I remember reading (in the 1990s, maybe in Musician?) something to the effect that the digital masters for Bitches Brew sounded so weirdly different from the LP was because Teo Macero had the mastering engineer introduce a lot of the echo which permeates the album *during the mastering process*--the only "authentic" master was the actual record-pressing one. They tried to recreate the delay/echo with digital delays, which don't at all sound the same as the tape delays which Macero used. (Tape delays, in addition to having the imperfection in timing of a motor moving a mechanical tape moving over a recording head, also tend to lose high end with each repeat.)I imagine that a straight digital rip of the analog masters would have its own set of problems that would have to be worked out (getting rid of the RIAA EQ for starters), but you're right, it probably would sound a lot better.Are they planning to release just the LPs, or do we have to buy the poorly remastered CDs as well?

Jesse S.'s picture

Nice review, Fred. I picked up this very nice set and found the CDs had some adhesive stuck to them. I've contacted Sony, twice, and so far no resolution. Buyer beware. At least I am somewhat comforted that I am not missing much because the CDs sound is compromised by the bad, old digital mix. But still.

Tony's picture

Sorry to have to play Mr. Flat Earth again, but I bought "Bitches Brew" when it first came out, and the vinyl still sounds quite good, thank you. Nice copies are stil lavailable for less than Sony's latest attempt to milk the Miles legacy. Save your dough (isn't there a recession on?) and buy some original vinyl and skip this second rate set.

MusicIsIdeasKy's picture

I thought the Japanese MasterSound CD issue of "Bitches Brew" that came out in the 1990s was a pretty good (to my mid-fi ears anyway) remaster that used the original mixes. It came out briefly in the US as a limited edition in a mini-LP type sleeve. It was better sounding than the old "Columbia Jazz Masterpieces" CD issue at any rate....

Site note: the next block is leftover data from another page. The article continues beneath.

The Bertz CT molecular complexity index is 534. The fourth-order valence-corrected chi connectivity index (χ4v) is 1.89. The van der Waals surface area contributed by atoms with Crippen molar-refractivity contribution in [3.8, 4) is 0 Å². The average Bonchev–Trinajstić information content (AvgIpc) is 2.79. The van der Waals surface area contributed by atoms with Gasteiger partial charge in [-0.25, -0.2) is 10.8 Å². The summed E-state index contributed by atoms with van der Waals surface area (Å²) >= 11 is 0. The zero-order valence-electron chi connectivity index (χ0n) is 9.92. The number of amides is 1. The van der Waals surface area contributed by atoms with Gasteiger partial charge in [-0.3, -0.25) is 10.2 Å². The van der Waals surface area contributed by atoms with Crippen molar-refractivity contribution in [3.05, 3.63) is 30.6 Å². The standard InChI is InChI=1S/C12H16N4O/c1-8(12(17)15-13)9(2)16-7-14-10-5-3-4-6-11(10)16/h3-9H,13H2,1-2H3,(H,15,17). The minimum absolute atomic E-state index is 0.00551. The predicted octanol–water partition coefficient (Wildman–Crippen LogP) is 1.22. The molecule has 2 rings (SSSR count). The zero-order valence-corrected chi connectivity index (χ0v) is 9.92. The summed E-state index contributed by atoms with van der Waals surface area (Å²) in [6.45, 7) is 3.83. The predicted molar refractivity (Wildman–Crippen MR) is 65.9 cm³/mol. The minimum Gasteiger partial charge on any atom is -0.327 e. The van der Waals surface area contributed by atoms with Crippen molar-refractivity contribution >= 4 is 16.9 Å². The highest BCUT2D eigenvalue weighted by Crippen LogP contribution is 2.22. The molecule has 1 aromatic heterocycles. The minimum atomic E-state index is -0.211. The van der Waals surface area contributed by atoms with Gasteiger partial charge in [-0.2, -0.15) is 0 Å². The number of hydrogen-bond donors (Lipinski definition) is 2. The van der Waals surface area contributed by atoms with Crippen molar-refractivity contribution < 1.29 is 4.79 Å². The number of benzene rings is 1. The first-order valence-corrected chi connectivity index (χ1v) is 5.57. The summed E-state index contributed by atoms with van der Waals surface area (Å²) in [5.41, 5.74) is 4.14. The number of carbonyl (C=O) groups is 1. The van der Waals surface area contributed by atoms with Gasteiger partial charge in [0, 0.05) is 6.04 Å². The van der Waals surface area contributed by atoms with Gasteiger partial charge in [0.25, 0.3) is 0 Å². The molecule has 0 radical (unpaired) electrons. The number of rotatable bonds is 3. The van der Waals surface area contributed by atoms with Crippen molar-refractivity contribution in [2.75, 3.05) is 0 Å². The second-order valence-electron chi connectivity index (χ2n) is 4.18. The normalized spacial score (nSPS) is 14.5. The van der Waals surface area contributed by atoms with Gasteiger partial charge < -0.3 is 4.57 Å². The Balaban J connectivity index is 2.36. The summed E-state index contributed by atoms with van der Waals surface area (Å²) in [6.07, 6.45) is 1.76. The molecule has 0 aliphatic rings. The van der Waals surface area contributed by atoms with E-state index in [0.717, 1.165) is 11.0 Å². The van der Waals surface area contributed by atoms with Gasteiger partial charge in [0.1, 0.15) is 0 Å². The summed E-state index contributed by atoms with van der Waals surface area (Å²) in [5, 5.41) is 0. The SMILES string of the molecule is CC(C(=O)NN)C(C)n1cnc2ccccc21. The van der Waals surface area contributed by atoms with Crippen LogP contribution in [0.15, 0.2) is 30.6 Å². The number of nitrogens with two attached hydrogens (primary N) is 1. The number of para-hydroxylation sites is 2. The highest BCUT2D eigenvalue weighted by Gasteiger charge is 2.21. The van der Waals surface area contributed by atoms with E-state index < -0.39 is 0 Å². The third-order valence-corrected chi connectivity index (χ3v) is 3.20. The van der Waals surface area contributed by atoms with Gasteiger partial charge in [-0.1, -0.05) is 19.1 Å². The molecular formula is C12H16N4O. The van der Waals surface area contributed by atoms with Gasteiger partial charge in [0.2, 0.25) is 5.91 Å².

hockman's picture

Well, I take your word that the vinyl is good but gee, I already have the "Complete Bitches Brew" box and ain't about to spend more money on Sony's latest attempt to milk more revenues from the same album.If I really wanted the vinyl, perhaps it would be better to seek out the Mosaic box of the Complete BB.

AFG's picture

I have both the original LP pressing and this new box set, and I can concur with Mr. Kaplan that it is indeed superior. I have not even bothered to listen to the CDs since (on my rig at least) LPs almost always sound better than any CD I have. I am always struck that this music, now 40 years old (!!) is still so advanced and ahead of its time, even today.

Marc Wentzel's picture

I just picked up the new vinyl, was lucky to find it here in Toronto. I did not want the boxed set. Have only listened to the Pharaoh's dance and it sounds great. I never had other vinyl issues of this album but have the CD's and MP3's and love them too.The record is clean, quiet and very detailed. Very high quality! All I can say is it was worth the money & would highly recommend to anyone.I am thrilled with this renaissance of vinyl - collecting & listening to records again! Such a pleasure, it is so much more "organic" or maybe "holistic" - not just amassing gig's of music. It is more than just the sound!

Miles Lover's picture

Fred,The 2004 Columia Set is peerless- The CompleterBitches Brew Sessions. No need to buy anythingelse. Save your money frieds and get this set.Miles Lover

Jody M.'s picture

to MilesLover -

actually there is a very good reason to buy something other than the 2004 "complete" set... to hear the ORIGINAL mix, which can be heard in the 40th Anniversary vinyl edition reviewed right here.

Personally, I like to hear Bitches Brew the way Miles heard it, not in some late 90's digital remix...

 

Here is a site detailing (with audio samples) the mix differences:

http://www.shadowhillway.net/bbfx/